So yes, they absolutely need to shore up information that is only accessible to the public at a need-to-know basis. And yes, there is corruption involved, as there is with other governments. Do you believe your own government, whomever that may be, hasn’t been secretly collecting your metadata (and more) for at least the last 15-20 years? If you don’t think they have, then I encourage you to research some history prior to posting the stereotypical “you can have your cake and eat it too” scenario of privacy vs. security.
  17. cliffordcooley

    cliffordcooley TS Guardian Fighter Posts: 11,266   +4,935

  18. Bullwinkle M

    Bullwinkle M TS Booster Posts: 125   +65

    Cranky says...
    "Secrets are supposed to be kept secret."

    These programs were not secret and many people already knew about them before Snowden, and, since we are not under contract or non-disclosure agreements, we can talk about them as much as we like!

    If you believe otherwise due to National Security or some other nonsense, then we should debate these secret programs in public to decide for ourselves exactly who's National Security we are being asked to protect (Mine or Your's)
    "I'm not really interested in listening to you making heroes or icons out of traitors like Snowden."

    I AM!
    Tell me more!
    Last edited: May 27, 2019
    netman likes this.
  19. captaincranky

    captaincranky TechSpot Addict Posts: 14,779   +3,906

    It's always the rookies who sign up to mouth off against the US.

    It's always the rookies who pick fights they won't or can't finish. "It's beneath your dignity to continue dealing with me". Spare me. .Have you been on Pornhub recently, looking for typewriter enhancements? :rolleyes:

    As for my screen name being "captaincranky", that's something else rookies like to key on, since it seems to justify the responses they provoke. Actually, I'\m here for the laughs, and to ponder the sociological and psychological impact of the computer on formerly sane individuals. You know, how hands start to shake when someone can't get to check their Twitter account.

    Well now here's a question, did you pick your screen name (while suffering from Dionysian delusions), from the famous "sword of Damocles"?


    As for Trump, however narcissistic, ego-maniacal, and pathological he may be with regards to not telling the truth, he's gotten a few things exactly right. For example, the US having to pick up an unfair portion of the tab for NATO. This is something which has been complained about in the US for the past several decades. And our foreign aid spends pretty well too, doesn't it? ("Unless your own corrupt leaders head it off at the pass", so to speak).

    Most Europeans think they're so much refined that we uncouth and classless Americans, but they'll sure pander to, and suck up our tourist dollars in a heartbeat.
    Hexic likes this.
  20. captaincranky

    captaincranky TechSpot Addict Posts: 14,779   +3,906

    If you weren't addicted to the smartphone, the NSA wouldn't know squat about you. They still need a warrant to tap your landline, and you have to have done something, for the courts to approve one. At the end of the day, most of those here with the massively overinflated egos and paranoid personality disordered people here complaining about "invasion of privacy", aren't that interesting, or worth an NSA analyst's time or hourly wage to examine in the first place.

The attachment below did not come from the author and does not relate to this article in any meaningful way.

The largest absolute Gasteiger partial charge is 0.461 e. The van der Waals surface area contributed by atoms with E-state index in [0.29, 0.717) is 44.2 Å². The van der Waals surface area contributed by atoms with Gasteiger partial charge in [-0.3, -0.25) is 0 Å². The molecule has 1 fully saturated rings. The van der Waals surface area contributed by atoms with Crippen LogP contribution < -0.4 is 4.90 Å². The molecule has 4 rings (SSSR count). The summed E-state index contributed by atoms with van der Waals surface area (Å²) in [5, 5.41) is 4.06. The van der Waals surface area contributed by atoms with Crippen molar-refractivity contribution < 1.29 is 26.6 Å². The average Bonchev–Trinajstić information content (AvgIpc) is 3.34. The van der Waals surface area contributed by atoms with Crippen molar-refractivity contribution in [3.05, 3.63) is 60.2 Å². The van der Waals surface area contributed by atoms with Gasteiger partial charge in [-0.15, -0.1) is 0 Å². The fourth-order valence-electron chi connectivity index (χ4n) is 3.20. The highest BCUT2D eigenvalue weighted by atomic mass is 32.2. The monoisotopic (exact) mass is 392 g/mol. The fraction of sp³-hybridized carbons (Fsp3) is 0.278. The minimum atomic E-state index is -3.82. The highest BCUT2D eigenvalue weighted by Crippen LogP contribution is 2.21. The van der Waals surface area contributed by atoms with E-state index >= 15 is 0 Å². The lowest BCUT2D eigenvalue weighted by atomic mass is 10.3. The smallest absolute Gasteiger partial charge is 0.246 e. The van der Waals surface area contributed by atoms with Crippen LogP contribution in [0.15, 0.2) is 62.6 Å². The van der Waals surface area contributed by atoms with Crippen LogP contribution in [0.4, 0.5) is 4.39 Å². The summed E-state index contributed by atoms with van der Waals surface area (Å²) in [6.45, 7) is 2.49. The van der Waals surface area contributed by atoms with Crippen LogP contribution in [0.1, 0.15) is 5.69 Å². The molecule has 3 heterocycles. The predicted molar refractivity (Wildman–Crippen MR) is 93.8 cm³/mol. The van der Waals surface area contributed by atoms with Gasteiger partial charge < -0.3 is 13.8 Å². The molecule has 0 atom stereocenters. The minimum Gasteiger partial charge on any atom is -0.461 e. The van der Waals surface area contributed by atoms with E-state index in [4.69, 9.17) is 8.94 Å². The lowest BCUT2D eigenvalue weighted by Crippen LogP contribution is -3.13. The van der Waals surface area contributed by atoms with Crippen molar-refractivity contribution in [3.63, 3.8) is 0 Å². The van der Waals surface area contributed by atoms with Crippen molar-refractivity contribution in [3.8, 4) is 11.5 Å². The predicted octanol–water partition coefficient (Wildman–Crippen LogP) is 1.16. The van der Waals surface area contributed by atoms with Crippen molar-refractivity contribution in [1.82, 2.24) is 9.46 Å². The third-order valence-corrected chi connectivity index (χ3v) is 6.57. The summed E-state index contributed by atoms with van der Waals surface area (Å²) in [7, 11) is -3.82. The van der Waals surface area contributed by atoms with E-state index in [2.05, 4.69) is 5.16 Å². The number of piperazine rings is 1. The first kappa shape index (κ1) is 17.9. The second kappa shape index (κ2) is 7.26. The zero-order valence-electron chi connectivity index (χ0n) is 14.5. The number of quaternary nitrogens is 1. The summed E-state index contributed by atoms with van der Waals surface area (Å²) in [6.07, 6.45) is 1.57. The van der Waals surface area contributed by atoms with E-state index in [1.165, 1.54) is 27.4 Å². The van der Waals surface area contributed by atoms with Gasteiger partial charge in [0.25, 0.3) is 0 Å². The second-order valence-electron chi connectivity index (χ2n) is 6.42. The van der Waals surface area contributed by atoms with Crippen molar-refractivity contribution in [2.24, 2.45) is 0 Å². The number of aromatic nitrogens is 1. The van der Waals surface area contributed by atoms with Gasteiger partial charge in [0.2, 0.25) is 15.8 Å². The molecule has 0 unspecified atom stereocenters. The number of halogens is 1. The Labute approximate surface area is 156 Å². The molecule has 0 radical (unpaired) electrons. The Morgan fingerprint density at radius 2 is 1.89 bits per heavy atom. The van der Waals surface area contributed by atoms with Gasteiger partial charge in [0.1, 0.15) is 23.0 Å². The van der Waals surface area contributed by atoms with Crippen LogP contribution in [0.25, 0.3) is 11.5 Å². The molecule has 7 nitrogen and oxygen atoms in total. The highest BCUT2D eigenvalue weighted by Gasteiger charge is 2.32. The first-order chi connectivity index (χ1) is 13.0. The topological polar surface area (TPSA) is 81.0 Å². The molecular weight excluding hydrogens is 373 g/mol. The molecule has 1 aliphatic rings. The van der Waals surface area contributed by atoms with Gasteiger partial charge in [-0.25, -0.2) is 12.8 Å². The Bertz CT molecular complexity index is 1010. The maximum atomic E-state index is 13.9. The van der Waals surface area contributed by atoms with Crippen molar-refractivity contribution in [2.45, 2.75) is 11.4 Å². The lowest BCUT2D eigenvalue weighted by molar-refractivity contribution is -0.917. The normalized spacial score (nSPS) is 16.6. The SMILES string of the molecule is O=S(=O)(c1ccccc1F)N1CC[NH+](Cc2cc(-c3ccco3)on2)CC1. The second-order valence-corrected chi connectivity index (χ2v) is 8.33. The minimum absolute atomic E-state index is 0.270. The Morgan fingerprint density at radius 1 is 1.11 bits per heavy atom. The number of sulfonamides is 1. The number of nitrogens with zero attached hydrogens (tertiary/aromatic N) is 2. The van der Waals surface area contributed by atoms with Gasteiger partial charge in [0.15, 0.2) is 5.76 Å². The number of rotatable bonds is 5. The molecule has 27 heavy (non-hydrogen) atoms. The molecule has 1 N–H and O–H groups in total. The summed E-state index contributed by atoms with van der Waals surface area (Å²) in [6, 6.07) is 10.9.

And considering the volume of calls you're claiming the NSA is/ or would like to screen, you're most likely not even a blip on their radar.

    So, really, don't flatter yourself
  21. Bullwinkle M

    Bullwinkle M TS Booster Posts: 125   +65

    Cranky says......
    "I'm not really interested in listening to you making heroes or icons out of traitors like Snowden."

    I AM!

    After all, it's Memorial Day!
    A day to reflect on the great sacrifices he made for his Country instead of the mindless ramblings of an angry old man
    Last edited: May 27, 2019
    Impudicus likes this.
  22. Markoni35

    Markoni35 TS Booster Posts: 131   +67

    Well... them being NSA, maybe they know something about you that you don't want your friends to know. Or enemies. So they blackmail you. Or they bribe you. Or they blackmail and bribe you. There's always a way.

    Open-source programmers usually don't earn anything from their projects. So it's not hard to bribe them. People who think that open-source is safer than closed-source have hopefully learned from the last 20 huge security holes that it's often not true.
  23. Bullwinkle M

    Bullwinkle M TS Booster Posts: 125   +65

    Open source IS safer!
    How can you hide a backdoor if it's OPEN SOURCE?
  24. captaincranky

    captaincranky TechSpot Addict Posts: 14,779   +3,906

    How would you know if there's a back door in open source software if you weren't a programmer yourself?

    The proof of that is, how much malware Google had to pull from their store. Software which I might add, was downloaded thousands of times..:eek:

    Now why don't you toddle along and write us some malware? Whoops, I mean "free open source software". Make sure it's truly free too, with none of this "buy me a coffee" nonsense.
    Last edited: May 27, 2019
  25. captaincranky

    captaincranky TechSpot Addict Posts: 14,779   +3,906

    Have you made any sacrifices for the USA? If so, tell us all about it.. (y) (Y) If not, it would be much more reflective, courteous, and civilized, if you just kept your mouth shut.